Judge Orders “Hard-Balling” Insurer to Pay Costs 12 Times the Amount of Jury Award[et_pb_section bb_built=”1″][et_pb_row][et_pb_column type=”4_4″][et_pb_text _builder_version=”3.9″]
In Persampieri v. Hobbs, the Plaintiff was rear-ended by the Defendant and brought a tort claim for damages. Following a two week trial, the jury awarded net damages of $20,414.83. However, this case is significant for the costs award – roughly 12 times the amount awarded in damages!
Several months before trial, on March 21, 2017, the Plaintiff served a rule 49 Offer to Settle the action for $20,000.00, plus partial indemnity fees and disbursements. On May 15, 2017, about two weeks before trial, the Plaintiff served a further Rule 49 offer for $10,000.00, plus partial indemnity costs. Comparing the Offers to the jury award, the Plaintiff clearly “beat” the award. At the costs hearing, the Plaintiff sought the usual cost consequences under Rule 49.01(1). The Defence adamantly argued that to order costs as sought by the Plaintiff would be unreasonable and not proportional to the net award.
Justice Sanderson thought otherwise. According to Justice Sanderson, “to let proportionality be the overriding, or even the predominant factor, would be grossly unfair to the Plaintiff and would be to reward the uncompromising, and, (in the light of the jury verdict) unreasonable behaviour of the insurer.” She noted the Insurer took a hard line, despite admitting liability. From day one, the Insurer took the position that it had assessed the case on its merits and was not willing to offer even $1.00 towards settlement. The Insurer never budged from this aggressive stance.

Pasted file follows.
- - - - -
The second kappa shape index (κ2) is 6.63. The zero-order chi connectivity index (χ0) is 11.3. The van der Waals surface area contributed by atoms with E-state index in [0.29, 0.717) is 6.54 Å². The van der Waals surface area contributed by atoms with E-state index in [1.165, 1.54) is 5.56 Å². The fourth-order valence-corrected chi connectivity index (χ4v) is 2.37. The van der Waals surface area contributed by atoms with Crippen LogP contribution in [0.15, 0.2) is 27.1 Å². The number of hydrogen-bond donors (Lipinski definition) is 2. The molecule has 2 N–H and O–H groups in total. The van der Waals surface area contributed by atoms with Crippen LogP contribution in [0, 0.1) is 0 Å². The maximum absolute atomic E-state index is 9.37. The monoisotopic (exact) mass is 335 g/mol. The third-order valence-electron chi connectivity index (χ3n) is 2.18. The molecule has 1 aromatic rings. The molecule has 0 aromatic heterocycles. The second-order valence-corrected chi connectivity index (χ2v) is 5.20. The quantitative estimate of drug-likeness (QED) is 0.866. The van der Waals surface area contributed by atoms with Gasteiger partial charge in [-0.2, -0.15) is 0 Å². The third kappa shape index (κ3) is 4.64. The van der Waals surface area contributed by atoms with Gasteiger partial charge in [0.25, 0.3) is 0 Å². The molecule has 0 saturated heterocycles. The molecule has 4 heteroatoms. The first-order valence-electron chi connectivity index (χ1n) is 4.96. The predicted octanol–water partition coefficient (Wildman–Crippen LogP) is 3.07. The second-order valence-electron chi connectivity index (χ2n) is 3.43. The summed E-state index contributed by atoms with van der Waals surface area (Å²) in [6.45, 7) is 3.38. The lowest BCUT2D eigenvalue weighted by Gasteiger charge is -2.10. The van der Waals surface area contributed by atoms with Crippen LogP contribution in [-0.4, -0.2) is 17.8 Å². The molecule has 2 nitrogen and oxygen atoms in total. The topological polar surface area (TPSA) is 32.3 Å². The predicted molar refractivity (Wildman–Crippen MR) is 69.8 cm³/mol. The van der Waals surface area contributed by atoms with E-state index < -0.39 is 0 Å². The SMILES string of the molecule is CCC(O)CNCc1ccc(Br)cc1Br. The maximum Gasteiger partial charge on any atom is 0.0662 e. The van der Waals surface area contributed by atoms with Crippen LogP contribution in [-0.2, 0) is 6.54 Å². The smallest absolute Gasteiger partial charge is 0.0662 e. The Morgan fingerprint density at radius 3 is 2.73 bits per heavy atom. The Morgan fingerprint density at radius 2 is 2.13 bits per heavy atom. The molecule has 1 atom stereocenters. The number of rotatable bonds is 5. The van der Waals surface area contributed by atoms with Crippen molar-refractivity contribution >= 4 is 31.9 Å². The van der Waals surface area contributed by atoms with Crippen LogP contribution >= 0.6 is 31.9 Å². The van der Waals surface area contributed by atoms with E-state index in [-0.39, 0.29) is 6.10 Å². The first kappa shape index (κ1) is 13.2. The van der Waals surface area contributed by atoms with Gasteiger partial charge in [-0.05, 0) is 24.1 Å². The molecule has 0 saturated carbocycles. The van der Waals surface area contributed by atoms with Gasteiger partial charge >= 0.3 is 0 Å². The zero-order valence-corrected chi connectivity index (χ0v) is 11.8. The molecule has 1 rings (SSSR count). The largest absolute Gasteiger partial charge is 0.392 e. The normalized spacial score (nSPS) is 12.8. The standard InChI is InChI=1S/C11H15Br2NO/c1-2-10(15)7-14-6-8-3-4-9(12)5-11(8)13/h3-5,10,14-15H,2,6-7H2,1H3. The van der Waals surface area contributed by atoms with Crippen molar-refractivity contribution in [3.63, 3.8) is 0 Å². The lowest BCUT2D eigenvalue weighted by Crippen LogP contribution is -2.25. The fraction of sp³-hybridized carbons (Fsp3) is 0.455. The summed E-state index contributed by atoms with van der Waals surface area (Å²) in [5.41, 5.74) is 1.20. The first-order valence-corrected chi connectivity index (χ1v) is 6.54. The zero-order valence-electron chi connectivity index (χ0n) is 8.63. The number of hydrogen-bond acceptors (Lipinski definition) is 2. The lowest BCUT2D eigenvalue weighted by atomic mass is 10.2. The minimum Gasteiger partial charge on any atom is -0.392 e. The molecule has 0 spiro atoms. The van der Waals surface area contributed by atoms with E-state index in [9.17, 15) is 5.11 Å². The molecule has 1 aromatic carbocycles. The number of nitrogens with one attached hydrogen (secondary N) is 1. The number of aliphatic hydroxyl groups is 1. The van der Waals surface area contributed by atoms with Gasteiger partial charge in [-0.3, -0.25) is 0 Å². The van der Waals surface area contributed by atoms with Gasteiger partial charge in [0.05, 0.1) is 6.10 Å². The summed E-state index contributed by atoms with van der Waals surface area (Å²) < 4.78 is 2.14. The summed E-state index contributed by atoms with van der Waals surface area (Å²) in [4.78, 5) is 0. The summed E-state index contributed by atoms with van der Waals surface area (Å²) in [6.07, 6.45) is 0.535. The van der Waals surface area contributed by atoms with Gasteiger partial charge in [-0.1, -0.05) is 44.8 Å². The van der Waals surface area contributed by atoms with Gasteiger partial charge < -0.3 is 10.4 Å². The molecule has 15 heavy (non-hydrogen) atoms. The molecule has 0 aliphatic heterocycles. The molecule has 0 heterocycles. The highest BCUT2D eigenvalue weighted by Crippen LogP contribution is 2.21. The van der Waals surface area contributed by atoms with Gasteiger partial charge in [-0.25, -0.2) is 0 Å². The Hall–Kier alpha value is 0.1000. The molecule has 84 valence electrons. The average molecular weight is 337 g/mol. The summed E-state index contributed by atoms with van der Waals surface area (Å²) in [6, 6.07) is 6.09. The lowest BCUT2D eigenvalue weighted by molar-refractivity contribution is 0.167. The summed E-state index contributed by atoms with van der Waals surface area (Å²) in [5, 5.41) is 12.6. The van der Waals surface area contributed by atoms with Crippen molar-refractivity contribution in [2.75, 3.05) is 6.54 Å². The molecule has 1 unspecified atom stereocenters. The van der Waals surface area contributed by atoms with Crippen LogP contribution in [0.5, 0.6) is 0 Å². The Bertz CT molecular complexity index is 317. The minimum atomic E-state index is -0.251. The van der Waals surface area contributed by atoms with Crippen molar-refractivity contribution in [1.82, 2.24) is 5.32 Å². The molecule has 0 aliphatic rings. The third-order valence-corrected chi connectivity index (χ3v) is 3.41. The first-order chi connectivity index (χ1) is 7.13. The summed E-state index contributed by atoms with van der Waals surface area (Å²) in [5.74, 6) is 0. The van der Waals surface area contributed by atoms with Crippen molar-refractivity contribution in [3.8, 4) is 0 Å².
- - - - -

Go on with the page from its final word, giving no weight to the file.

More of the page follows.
Justice Sanderson noted that, in this case, the party trying to rely on the proportionality principle was a sophisticated insurer that had made a tactical decision to reject a Plaintiff’s Rule 49 Offer understanding the risk in costs that it was taking by doing so. Furthermore, because the Insurer had framed its defence in the manner that it had, it knew that the resolution of the issues at trial would involve the hearing of lengthy and costly evidence.
Ultimately, Justice Sanderson found no reason to depart from the usual cost consequences of Rule 49.01(1) and found the Plaintiff entitled to her costs on the partial indemnity scale to May 15, 2017, and to her costs on the substantial indemnity scale thereafter. The Court ordered costs of $237,017.50 – almost 12 times the net of the jury award!
This case is a serious warning to Insurers that “playing hardball” could well expose them to significant adverse cost consequences at trial, even where they are successful in limiting the plaintiff’s recovery to a very modest amount.
The decision is also notable for its thorough review of the case law on costs.[/et_pb_text][/et_pb_column][/et_pb_row][/et_pb_section]